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Clinical & Experimental Allergy

Immunoglobulin-E-binding epitopes of wheat allergens in patients with food allergy to wheat and in mice experimentally sensitized to wheat proteins

Authors



Denery Sandra, UR 1268 Biopolyméres, leurs Interactions et Assemblages (BIA), INRA, F-44300 Nantes, France.
E-mail: denery@nantes.inra.fr

Summary

Background At present, B cell epitopes involved in food allergy to wheat are known only for a few allergens and a few categories of patients.

Objective To characterize the epitopes of different wheat kernel allergens: α-, γ, ω2, and ω5-gliadin, a low-molecular-weight (LMW) glutenin subunit, and a lipid transfer protein (LTP1) recognized by allergic patients and by sensitized mice and provide further understanding of the role of structure in determining allergic response.

Methods Sera were obtained from 39 patients suffering from food allergy to wheat. BALB/c mice were sensitized to gliadins or LTP1 by intraperitoneal immunizations. Continuous epitopes bound by IgE were delineated by the Pepscan technique. The response to reduced, alkylated LTP1 was compared with that of the native form to evaluate the importance of protein folding on IgE reactivity.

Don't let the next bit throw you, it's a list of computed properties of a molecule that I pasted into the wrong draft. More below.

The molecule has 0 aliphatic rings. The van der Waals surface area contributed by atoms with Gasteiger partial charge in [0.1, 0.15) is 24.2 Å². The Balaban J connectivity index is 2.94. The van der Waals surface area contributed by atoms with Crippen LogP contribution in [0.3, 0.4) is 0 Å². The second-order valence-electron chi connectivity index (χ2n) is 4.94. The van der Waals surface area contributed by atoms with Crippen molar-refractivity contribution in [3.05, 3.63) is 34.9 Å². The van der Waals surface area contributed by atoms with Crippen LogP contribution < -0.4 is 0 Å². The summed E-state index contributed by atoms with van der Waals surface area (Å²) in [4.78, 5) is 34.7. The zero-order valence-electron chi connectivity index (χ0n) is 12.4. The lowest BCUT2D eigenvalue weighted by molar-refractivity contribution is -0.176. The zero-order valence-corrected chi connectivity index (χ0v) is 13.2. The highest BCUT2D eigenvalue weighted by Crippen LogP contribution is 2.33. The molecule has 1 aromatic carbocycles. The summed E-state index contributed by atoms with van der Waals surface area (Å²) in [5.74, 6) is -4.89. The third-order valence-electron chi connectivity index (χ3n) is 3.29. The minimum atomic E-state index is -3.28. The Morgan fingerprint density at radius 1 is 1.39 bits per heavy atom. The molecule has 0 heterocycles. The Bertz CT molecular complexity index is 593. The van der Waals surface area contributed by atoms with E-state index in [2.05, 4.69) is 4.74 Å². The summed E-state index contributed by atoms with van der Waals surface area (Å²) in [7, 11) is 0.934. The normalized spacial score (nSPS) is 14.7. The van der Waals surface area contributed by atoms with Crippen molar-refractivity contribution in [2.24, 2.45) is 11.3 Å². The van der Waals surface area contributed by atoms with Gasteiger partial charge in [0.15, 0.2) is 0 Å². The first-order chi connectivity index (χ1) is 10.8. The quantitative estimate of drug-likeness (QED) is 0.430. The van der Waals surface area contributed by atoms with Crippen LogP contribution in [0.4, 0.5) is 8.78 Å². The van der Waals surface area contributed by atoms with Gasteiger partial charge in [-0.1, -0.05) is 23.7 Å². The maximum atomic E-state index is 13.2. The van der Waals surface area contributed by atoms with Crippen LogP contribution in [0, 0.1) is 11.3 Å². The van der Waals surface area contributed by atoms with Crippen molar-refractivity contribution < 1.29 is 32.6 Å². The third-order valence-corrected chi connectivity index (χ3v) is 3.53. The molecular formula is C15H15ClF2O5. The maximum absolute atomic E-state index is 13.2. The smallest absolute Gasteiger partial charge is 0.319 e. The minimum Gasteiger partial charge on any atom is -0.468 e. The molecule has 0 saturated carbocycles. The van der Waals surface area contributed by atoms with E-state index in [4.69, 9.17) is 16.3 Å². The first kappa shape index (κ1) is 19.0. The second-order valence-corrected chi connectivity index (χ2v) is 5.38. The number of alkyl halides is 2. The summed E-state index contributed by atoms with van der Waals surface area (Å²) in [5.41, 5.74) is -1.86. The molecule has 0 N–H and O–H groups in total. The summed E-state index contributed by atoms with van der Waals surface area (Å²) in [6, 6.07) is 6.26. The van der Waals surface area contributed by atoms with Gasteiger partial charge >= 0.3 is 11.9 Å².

Results Few continuous epitopes of LTP1 reacted with IgE from allergic patients and mice, but one of them was common to several patients and sensitized mice. The unfolded protein was not recognized by either patient or mouse IgE, emphasizing the major role of LTP1 folding and discontinuous epitopes in IgE-binding. In contrast, many continuous epitopes were detected by patient and mouse IgE especially for an ω5-gliadin, which is an unstructured protein, and to a lesser extent, for the other gliadins and a LMW-glutenin subunit.

Conclusion and Clinical Relevance The conformation of LTP1 appeared to have a strong impact on the type of IgE-binding epitopes elicited by this protein in both man and mouse. The responses in mice sensitized to gliadins or LTP1 were sufficiently comparable with the human response in terms of IgE-binding epitopes to provide support for the use of the mouse model in further investigations.

Cite this as: S. Denery-Papini, M. Bodinier, F. Pineau, S. Triballeau, O. Tranquet, K. Adel-Patient, D.A. Moneret-Vautrin, B. Bakan, D. Marion, T. Mothes, H. Mameri and D. Kasarda, Clinical & Experimental Allergy, 2011 (41) 1478–1492.

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